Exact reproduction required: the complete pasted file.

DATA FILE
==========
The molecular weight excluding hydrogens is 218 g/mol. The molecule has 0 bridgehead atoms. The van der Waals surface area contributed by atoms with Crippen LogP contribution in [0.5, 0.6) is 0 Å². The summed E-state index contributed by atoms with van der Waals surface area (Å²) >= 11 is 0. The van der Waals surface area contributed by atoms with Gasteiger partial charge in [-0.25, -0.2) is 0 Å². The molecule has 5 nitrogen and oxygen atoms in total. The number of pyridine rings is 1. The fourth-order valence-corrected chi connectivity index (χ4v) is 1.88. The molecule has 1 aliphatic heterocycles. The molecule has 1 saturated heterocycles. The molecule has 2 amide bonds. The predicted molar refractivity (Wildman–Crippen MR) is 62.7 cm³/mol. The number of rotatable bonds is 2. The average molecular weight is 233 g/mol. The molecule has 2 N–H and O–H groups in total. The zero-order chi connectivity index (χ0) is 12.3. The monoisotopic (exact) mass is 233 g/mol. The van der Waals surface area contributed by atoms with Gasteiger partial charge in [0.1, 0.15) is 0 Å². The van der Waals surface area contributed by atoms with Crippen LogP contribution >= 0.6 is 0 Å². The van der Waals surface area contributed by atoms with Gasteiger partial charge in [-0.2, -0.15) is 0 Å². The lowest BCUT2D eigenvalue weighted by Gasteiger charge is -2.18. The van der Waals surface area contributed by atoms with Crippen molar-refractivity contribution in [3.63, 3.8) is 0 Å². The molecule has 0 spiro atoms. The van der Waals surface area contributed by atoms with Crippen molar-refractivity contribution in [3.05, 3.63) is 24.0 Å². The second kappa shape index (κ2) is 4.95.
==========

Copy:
The molecular weight excluding hydrogens is 218 g/mol. The molecule has 0 bridgehead atoms. The van der Waals surface area contributed by atoms with Crippen LogP contribution in [0.5, 0.6) is 0 Å². The summed E-state index contributed by atoms with van der Waals surface area (Å²) >= 11 is 0. The van der Waals surface area contributed by atoms with Gasteiger partial charge in [-0.25, -0.2) is 0 Å². The molecule has 5 nitrogen and oxygen atoms in total. The number of pyridine rings is 1. The fourth-order valence-corrected chi connectivity index (χ4v) is 1.88. The molecule has 1 aliphatic heterocycles. The molecule has 1 saturated heterocycles. The molecule has 2 amide bonds. The predicted molar refractivity (Wildman–Crippen MR) is 62.7 cm³/mol. The number of rotatable bonds is 2. The average molecular weight is 233 g/mol. The molecule has 2 N–H and O–H groups in total. The zero-order chi connectivity index (χ0) is 12.3. The monoisotopic (exact) mass is 233 g/mol. The van der Waals surface area contributed by atoms with Gasteiger partial charge in [0.1, 0.15) is 0 Å². The van der Waals surface area contributed by atoms with Crippen LogP contribution >= 0.6 is 0 Å². The van der Waals surface area contributed by atoms with Gasteiger partial charge in [-0.2, -0.15) is 0 Å². The lowest BCUT2D eigenvalue weighted by Gasteiger charge is -2.18. The van der Waals surface area contributed by atoms with Crippen molar-refractivity contribution in [3.63, 3.8) is 0 Å². The molecule has 0 spiro atoms. The van der Waals surface area contributed by atoms with Crippen molar-refractivity contribution in [3.05, 3.63) is 24.0 Å². The second kappa shape index (κ2) is 4.95.